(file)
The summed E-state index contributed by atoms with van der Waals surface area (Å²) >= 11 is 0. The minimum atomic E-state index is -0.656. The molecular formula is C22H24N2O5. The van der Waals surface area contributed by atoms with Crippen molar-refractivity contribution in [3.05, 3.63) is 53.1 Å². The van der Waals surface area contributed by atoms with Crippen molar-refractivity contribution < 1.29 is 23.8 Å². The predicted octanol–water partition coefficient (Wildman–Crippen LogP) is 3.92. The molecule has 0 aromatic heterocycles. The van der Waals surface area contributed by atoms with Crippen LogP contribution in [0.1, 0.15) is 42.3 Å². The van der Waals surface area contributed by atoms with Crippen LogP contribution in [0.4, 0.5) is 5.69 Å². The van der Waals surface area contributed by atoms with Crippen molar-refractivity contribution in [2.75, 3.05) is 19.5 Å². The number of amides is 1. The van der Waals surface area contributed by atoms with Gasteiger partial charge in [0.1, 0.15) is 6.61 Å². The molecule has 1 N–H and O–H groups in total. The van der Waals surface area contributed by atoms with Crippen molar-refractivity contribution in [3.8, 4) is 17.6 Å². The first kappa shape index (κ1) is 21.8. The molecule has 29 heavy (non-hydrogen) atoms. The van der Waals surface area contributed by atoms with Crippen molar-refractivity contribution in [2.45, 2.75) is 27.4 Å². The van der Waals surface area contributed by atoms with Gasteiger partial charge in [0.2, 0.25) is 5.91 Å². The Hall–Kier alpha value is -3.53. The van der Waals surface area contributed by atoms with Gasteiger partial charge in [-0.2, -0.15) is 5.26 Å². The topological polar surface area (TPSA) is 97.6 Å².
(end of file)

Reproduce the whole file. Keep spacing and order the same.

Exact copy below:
The summed E-state index contributed by atoms with van der Waals surface area (Å²) >= 11 is 0. The minimum atomic E-state index is -0.656. The molecular formula is C22H24N2O5. The van der Waals surface area contributed by atoms with Crippen molar-refractivity contribution in [3.05, 3.63) is 53.1 Å². The van der Waals surface area contributed by atoms with Crippen molar-refractivity contribution < 1.29 is 23.8 Å². The predicted octanol–water partition coefficient (Wildman–Crippen LogP) is 3.92. The molecule has 0 aromatic heterocycles. The van der Waals surface area contributed by atoms with Crippen LogP contribution in [0.1, 0.15) is 42.3 Å². The van der Waals surface area contributed by atoms with Crippen LogP contribution in [0.4, 0.5) is 5.69 Å². The van der Waals surface area contributed by atoms with Crippen molar-refractivity contribution in [2.75, 3.05) is 19.5 Å². The number of amides is 1. The van der Waals surface area contributed by atoms with Gasteiger partial charge in [0.1, 0.15) is 6.61 Å². The molecule has 1 N–H and O–H groups in total. The van der Waals surface area contributed by atoms with Crippen molar-refractivity contribution in [3.8, 4) is 17.6 Å². The first kappa shape index (κ1) is 21.8. The molecule has 29 heavy (non-hydrogen) atoms. The van der Waals surface area contributed by atoms with Crippen molar-refractivity contribution in [2.45, 2.75) is 27.4 Å². The van der Waals surface area contributed by atoms with Gasteiger partial charge in [0.2, 0.25) is 5.91 Å². The Hall–Kier alpha value is -3.53. The van der Waals surface area contributed by atoms with Gasteiger partial charge in [-0.2, -0.15) is 5.26 Å². The topological polar surface area (TPSA) is 97.6 Å².